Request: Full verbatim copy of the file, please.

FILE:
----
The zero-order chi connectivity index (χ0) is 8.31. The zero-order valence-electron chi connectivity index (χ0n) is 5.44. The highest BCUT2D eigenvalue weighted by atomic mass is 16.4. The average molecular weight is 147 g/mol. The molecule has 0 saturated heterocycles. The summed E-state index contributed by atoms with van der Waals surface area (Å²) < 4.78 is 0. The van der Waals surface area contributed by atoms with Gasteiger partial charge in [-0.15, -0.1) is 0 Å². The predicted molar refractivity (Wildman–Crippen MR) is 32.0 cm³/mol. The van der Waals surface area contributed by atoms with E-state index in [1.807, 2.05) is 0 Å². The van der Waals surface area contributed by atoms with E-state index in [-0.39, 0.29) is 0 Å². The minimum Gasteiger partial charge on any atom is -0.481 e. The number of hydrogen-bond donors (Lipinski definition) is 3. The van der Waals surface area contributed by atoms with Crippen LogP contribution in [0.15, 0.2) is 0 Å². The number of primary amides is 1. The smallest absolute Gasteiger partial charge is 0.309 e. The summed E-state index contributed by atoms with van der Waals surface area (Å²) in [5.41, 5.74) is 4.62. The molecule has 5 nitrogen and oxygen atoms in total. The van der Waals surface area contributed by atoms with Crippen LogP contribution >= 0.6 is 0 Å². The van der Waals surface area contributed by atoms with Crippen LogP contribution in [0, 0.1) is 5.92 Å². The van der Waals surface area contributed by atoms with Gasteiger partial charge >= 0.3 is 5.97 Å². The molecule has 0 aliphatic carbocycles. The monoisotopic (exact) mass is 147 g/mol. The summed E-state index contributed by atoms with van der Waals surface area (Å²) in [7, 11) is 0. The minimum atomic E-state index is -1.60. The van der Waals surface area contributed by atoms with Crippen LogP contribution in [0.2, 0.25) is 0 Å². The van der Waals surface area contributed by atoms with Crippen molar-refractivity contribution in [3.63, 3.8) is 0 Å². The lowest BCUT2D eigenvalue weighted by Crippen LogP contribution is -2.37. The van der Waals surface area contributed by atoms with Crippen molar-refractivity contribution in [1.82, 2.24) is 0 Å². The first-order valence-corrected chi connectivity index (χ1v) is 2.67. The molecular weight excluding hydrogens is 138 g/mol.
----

The zero-order chi connectivity index (χ0) is 8.31. The zero-order valence-electron chi connectivity index (χ0n) is 5.44. The highest BCUT2D eigenvalue weighted by atomic mass is 16.4. The average molecular weight is 147 g/mol. The molecule has 0 saturated heterocycles. The summed E-state index contributed by atoms with van der Waals surface area (Å²) < 4.78 is 0. The van der Waals surface area contributed by atoms with Gasteiger partial charge in [-0.15, -0.1) is 0 Å². The predicted molar refractivity (Wildman–Crippen MR) is 32.0 cm³/mol. The van der Waals surface area contributed by atoms with E-state index in [1.807, 2.05) is 0 Å². The van der Waals surface area contributed by atoms with E-state index in [-0.39, 0.29) is 0 Å². The minimum Gasteiger partial charge on any atom is -0.481 e. The number of hydrogen-bond donors (Lipinski definition) is 3. The van der Waals surface area contributed by atoms with Crippen LogP contribution in [0.15, 0.2) is 0 Å². The number of primary amides is 1. The smallest absolute Gasteiger partial charge is 0.309 e. The summed E-state index contributed by atoms with van der Waals surface area (Å²) in [5.41, 5.74) is 4.62. The molecule has 5 nitrogen and oxygen atoms in total. The van der Waals surface area contributed by atoms with Crippen LogP contribution >= 0.6 is 0 Å². The van der Waals surface area contributed by atoms with Crippen LogP contribution in [0, 0.1) is 5.92 Å². The van der Waals surface area contributed by atoms with Gasteiger partial charge >= 0.3 is 5.97 Å². The molecule has 0 aliphatic carbocycles. The monoisotopic (exact) mass is 147 g/mol. The summed E-state index contributed by atoms with van der Waals surface area (Å²) in [7, 11) is 0. The minimum atomic E-state index is -1.60. The van der Waals surface area contributed by atoms with Crippen LogP contribution in [0.2, 0.25) is 0 Å². The van der Waals surface area contributed by atoms with Crippen molar-refractivity contribution in [3.63, 3.8) is 0 Å². The lowest BCUT2D eigenvalue weighted by Crippen LogP contribution is -2.37. The van der Waals surface area contributed by atoms with Crippen molar-refractivity contribution in [1.82, 2.24) is 0 Å². The first-order valence-corrected chi connectivity index (χ1v) is 2.67. The molecular weight excluding hydrogens is 138 g/mol.